Friday I spent all day at a town retreat where town leaders set their priorities for what they’re going to do for the rest of the year. You know, passing bonds and building sidewalks and lighting football fields all that. I knew maybe two people going into the meeting, and those I’d only met earlier this week. And I was familiar with only two of the (minor) issues discussed the whole, 8-hour day. I felt like Neo, being hooked up to the loading program to learn a year’s worth of Jujitsu training in a minute. Only, instead of martial arts and weapons tactics, I jacked into my brain the history of paving town roads; and the total number, volume and availability of water hookups to present and future town citizens; and the cost per square foot to add drainage to a city block. Stuff like that. A year’s planning worth. With no background knowledge. I took it all in, but I’m kinda worried about neural seepage. Better start writing it down today before there’s permanent damage, eh Johnny-just-Johnny?
I’m not complaining, not really, just tired. Exhausted. I haven’t gotten online for more than a minute all week. So, if I haven’t been blogging, it’s not because I’m giving up. No matter how much I get plugged back into the machine, I never want to wholly give up my creativity to a job again. I definitely will keep the blog going -- even if it kills me.
So, no this blog is not yet dead. Just really, really tired.
Time to go back to bed.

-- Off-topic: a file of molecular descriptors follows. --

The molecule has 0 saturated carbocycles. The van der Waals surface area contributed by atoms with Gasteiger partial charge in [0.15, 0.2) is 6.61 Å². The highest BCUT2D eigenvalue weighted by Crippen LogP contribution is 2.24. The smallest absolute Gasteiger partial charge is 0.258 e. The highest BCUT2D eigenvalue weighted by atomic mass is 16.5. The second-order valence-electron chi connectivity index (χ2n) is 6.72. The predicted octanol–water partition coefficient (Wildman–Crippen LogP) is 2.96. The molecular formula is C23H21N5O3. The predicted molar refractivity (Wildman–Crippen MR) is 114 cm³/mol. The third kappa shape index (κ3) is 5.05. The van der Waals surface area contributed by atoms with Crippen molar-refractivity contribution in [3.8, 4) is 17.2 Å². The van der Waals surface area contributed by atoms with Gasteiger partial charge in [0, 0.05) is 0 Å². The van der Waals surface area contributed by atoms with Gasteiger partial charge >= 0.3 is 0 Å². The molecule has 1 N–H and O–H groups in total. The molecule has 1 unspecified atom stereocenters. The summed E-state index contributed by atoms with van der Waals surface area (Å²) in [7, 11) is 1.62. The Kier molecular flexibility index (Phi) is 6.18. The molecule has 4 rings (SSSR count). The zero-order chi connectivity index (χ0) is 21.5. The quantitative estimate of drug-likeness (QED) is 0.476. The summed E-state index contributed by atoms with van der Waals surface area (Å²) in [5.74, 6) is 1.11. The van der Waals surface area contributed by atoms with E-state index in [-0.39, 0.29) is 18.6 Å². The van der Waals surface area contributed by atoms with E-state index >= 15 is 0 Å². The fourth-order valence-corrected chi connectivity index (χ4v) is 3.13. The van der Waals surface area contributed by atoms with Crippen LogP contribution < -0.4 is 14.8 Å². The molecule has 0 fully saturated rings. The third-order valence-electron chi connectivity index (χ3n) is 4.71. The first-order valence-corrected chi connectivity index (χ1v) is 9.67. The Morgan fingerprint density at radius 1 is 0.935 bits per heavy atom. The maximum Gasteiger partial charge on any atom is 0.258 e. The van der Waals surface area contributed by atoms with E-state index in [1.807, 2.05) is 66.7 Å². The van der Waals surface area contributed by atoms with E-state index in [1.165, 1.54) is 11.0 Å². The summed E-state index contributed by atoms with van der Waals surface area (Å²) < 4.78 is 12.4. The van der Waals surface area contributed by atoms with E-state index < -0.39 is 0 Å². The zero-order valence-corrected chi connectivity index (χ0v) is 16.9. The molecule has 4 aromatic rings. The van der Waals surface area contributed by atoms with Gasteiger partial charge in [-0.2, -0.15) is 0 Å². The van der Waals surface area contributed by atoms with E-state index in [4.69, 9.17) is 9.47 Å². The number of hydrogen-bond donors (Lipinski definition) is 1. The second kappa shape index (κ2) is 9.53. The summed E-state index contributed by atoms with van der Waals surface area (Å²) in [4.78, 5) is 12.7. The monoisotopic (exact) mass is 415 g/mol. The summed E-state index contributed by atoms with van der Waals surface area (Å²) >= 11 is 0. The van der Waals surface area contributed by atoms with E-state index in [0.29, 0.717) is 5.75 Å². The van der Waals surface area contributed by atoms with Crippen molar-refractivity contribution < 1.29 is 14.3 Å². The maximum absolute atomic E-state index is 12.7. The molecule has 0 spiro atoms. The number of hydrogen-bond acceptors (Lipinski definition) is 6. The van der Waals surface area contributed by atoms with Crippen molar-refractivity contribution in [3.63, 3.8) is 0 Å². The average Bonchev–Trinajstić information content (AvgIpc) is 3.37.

Monday, January 08, 2007
I just took apart my Quantum battery. It didn’t seem to be working, so I thought: maybe if I disassemble it and peer at its working parts, I’ll be able to discern what’s malfunctioning, and possibly fix it. Yeah, right.
I had to go through my camera gear this weekend because I accepted a new job on Friday night -- only six hours after I interviewed for it. What turnaround time! As I’ll be returning to my former life as a newspaperman, I figured I ought to dust off all that old equipment and get it into working order. Of course, we’ll be using digital cameras on the job, but my commute takes me through some 20 miles of the coverage area, so having an extra camera available to use -- digital or not -- is a good idea. This way, if aliens land in the middle of the night and bring Elvis back, I won’t be able to send my editor the images instantaneously (I have neither a digital camera or cell phone), but I will be able to record a photo for posterity on good old fashioned film.
I expect I’ll eventually buy a digital camera system, or perhaps an older digital Nikon which lets me use my existing lenses and equipment (the newest line of Nikons won’t work with pre-digital equipment). But until then, I intend to keep my FM2, film, lenses, and flash around just in case.
That’s where the Quantum battery comes in. Though, cumbersome, the rechargeable battery pack I used to clip to my waist during photo shoots was an essential part of my equipment. This thing allowed me to take flash photos up to 50 or 60 feet away with a quick reset. I bought it for $75 used from the now defunct University Camera in Durham right after I moved here. I don’t know how long a new Quantum of that type was expected to last, but the used model I purchased survived thousands of flashes (maybe tens of thousands). It’s especially useful when you need a lot of flash (nighttime) and you need to take multiple shots (weddings, sporting events). So if I ever upgrade to some serious new digital equipment, I’ll probably get another one.
I’ll have to, after “fixing” the old one.
Saturday, January 06, 2007